Descended from the forest-dwelling wild boars of Central Asia, pigs are considered 'smarter' by some biologists today than all other domesticated animals. Yes…including dogs. Highly social, playful and communicative beings, their ability to solve complex problems has been well-documented. It's hardly fair to rank the intelligence of different species on the basis of human-centric criteria - every creature can only act within the realm of possibility for their own kind. But for better or worse we do tend to be impressed by, and more often feel empathy towards, those who exhibit cognitive abilities and emotional states we can relate to. Pigs have been known to save human lives, and they've saved their own lives by jumping off of trucks bound for slaughterhouses!
|Esther and friends at their new home- wanting back in from the cold!|
|98% of Canadian pork if from pigs kept in gestation crates|
It is in the shadow of factory farm cruelty that the lure of so-called 'humane meat' exists. No matter the scale of operation, animal agribusiness is always faced with the issues of death and 'disposal.' Case
in point: on a recent walk, I came across a gathering of corvids
and young eagles jockeying for position around a carcass in the field
on a small-scale farm where animals are raised for human consumption.
A couple of resident pigs had already established seniority, but one
clever crow managed to grab a strip of flesh for himself and fly off
with it to dine in a more private location. It was then that I
spotted an identifying body part on the side of the road – no doubt
dropped by another avian scavenger. The sign on the farm gate says
'grass-fed', but those pigs were engaged in cannibalism.
Death is a fact of life in all animal husbandry operations, and timely disposal of 'on-farm mortalities' (either by rendering, composting or burial) is mandatory under the province of BC's Environmental Management Act. Allowing the consumption of one animal by another can lead to the spread of disease. Wildlife of all kinds are also at risk when attracted by the fetid promise of a free lunch. There is really no excuse for any farmer (not least of all those who claim to provide proper care and attention for the animals they raise for the locavore market) to miss - or neglect - what I witnessed. Days later the problem had yet to be resolved.
It bears remembering that labels like 'grass-fed' and 'free range' are primarily marketing tools. They don't tell us much more about the quality of a pig's life than 'grain-fed' and 'fenced-in' would reveal about a dog's. Use of the word 'humane' within the world of meat marketing is even more deficient. As former animal farmer turned animal advocate Howard Brown pointed out in a recent presentation, any standard dictionary includes kindness, compassion - and mercy - in its definition of 'humane.' How well an animal may or may not have been cared for up until that moment of ultimate betrayal is beside the point. The act of extinguishing a sentient life stands in stark contrast to what it means to show mercy. 'Humane meat' is an oxymoron.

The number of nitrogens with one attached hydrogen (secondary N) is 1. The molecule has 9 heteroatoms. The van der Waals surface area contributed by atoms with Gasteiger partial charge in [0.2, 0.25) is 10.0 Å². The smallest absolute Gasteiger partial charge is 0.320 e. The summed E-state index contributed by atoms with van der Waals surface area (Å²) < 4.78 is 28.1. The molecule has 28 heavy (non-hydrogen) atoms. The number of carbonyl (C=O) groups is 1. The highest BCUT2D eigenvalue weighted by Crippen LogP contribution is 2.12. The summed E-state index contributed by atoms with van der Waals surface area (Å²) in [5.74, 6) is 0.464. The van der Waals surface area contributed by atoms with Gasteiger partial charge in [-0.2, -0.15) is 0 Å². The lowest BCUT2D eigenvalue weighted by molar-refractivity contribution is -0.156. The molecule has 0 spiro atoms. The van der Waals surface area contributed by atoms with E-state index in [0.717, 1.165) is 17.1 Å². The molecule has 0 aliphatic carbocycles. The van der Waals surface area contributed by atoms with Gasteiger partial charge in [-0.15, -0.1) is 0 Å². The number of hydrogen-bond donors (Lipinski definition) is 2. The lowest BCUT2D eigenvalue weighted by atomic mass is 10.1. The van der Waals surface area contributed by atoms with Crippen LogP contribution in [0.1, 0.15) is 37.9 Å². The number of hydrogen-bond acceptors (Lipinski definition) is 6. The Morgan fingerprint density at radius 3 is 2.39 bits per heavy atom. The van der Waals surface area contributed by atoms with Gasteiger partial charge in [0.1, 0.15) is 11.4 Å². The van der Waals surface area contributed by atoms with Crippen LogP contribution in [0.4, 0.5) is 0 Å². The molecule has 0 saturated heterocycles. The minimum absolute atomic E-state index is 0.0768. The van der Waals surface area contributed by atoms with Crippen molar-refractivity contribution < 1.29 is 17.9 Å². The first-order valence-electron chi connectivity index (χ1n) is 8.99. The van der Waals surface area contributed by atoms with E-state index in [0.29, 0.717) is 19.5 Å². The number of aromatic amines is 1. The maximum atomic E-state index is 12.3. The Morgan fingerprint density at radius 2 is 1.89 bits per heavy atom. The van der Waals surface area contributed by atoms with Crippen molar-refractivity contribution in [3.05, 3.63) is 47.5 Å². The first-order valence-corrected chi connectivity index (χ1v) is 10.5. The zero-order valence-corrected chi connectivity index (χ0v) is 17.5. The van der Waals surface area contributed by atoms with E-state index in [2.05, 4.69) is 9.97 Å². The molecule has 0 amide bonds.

Human omnivores with the privilege of choice can easily meet all our protein and other nutritional needs on a well-balanced 100% plant-based diet. You can chow down on this hearty kale salad as a meal in itself. I'm sure Esther would approve!
Fireweed's Winter Kale Salad (serves 2 or more)
6-8 large leaves of curly kale
(with thick stalks removed)
4 brown mushrooms
3 or more sun-dried tomatoes
1/4 cup raw hulled sunflower seeds
1 ripe avocado, sliced
1 T. lemon juice
1 T. olive oil
2 tsp. balsamic vinegar
1 tsp. Agave syrup
salt and pepper to taste
optional: 1 T. Hemp hearts
Toast the sunflower seeds in a non-stick or oiled skillet over medium heat, then remove to cool. Tear your de-stalked kale into BIG pieces. Steam lightly in a steamer or with a wee bit of water in the bottom of a lidded pot until only barely wilted. Sure, you could leave your kale completely raw, but gentle steaming changes the texture and volume…a great way to pack more nutritious greens into your diet! Remove from the steamer and when cool to the touch lightly squeeze out any H20. 'Spread' out the wilted leaves and pat dry with a kitchen towel. Now chop into bite-size pieces. Combine dressing ingredients, and toss HALF of that mix well with the kale. Season with salt and pepper. Thinly slice cleaned, firm brown organic mushrooms (I like crimini mushrooms in this dish). Finely chop your sun-dried tomatoes. Mix all ingredients together now, reserving avocado wedges and hemp hearts to add on top. Add extra dressing as required. Bon appetit!
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